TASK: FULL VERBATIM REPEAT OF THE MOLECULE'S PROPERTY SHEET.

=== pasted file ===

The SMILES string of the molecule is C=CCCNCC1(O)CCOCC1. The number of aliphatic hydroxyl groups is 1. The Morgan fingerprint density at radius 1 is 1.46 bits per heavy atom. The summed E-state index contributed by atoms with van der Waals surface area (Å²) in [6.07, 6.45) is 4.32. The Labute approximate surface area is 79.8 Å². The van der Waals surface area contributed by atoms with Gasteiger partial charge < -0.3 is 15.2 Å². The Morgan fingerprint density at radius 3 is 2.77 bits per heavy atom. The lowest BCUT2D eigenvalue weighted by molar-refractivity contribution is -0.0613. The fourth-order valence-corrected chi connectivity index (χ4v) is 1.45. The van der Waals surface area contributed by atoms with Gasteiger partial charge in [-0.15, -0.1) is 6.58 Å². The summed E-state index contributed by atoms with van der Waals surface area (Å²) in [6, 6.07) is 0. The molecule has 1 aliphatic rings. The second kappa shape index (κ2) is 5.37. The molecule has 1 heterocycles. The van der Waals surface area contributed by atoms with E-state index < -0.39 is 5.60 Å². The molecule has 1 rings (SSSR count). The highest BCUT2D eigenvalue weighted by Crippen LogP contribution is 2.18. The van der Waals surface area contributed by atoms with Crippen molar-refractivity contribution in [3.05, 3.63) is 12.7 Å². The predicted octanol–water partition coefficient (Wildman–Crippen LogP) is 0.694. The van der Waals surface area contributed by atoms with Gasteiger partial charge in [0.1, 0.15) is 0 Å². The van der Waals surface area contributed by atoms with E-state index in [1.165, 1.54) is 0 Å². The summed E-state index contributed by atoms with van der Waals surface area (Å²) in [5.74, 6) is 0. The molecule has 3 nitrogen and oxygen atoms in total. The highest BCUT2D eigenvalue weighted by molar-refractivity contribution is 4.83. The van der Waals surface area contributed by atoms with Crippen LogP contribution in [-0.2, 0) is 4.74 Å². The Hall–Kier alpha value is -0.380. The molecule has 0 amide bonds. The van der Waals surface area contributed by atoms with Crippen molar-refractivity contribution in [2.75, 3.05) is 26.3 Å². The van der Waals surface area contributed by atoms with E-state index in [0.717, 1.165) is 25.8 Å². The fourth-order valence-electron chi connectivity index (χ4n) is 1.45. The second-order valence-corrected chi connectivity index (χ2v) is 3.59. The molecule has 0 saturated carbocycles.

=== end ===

The SMILES string of the molecule is C=CCCNCC1(O)CCOCC1. The number of aliphatic hydroxyl groups is 1. The Morgan fingerprint density at radius 1 is 1.46 bits per heavy atom. The summed E-state index contributed by atoms with van der Waals surface area (Å²) in [6.07, 6.45) is 4.32. The Labute approximate surface area is 79.8 Å². The van der Waals surface area contributed by atoms with Gasteiger partial charge < -0.3 is 15.2 Å². The Morgan fingerprint density at radius 3 is 2.77 bits per heavy atom. The lowest BCUT2D eigenvalue weighted by molar-refractivity contribution is -0.0613. The fourth-order valence-corrected chi connectivity index (χ4v) is 1.45. The van der Waals surface area contributed by atoms with Gasteiger partial charge in [-0.15, -0.1) is 6.58 Å². The summed E-state index contributed by atoms with van der Waals surface area (Å²) in [6, 6.07) is 0. The molecule has 1 aliphatic rings. The second kappa shape index (κ2) is 5.37. The molecule has 1 heterocycles. The van der Waals surface area contributed by atoms with E-state index < -0.39 is 5.60 Å². The molecule has 1 rings (SSSR count). The highest BCUT2D eigenvalue weighted by Crippen LogP contribution is 2.18. The van der Waals surface area contributed by atoms with Crippen molar-refractivity contribution in [3.05, 3.63) is 12.7 Å². The predicted octanol–water partition coefficient (Wildman–Crippen LogP) is 0.694. The van der Waals surface area contributed by atoms with Gasteiger partial charge in [0.1, 0.15) is 0 Å². The van der Waals surface area contributed by atoms with E-state index in [1.165, 1.54) is 0 Å². The summed E-state index contributed by atoms with van der Waals surface area (Å²) in [5.74, 6) is 0. The molecule has 3 nitrogen and oxygen atoms in total. The highest BCUT2D eigenvalue weighted by molar-refractivity contribution is 4.83. The van der Waals surface area contributed by atoms with Crippen LogP contribution in [-0.2, 0) is 4.74 Å². The Hall–Kier alpha value is -0.380. The molecule has 0 amide bonds. The van der Waals surface area contributed by atoms with Crippen molar-refractivity contribution in [2.75, 3.05) is 26.3 Å². The van der Waals surface area contributed by atoms with E-state index in [0.717, 1.165) is 25.8 Å². The fourth-order valence-electron chi connectivity index (χ4n) is 1.45. The second-order valence-corrected chi connectivity index (χ2v) is 3.59. The molecule has 0 saturated carbocycles.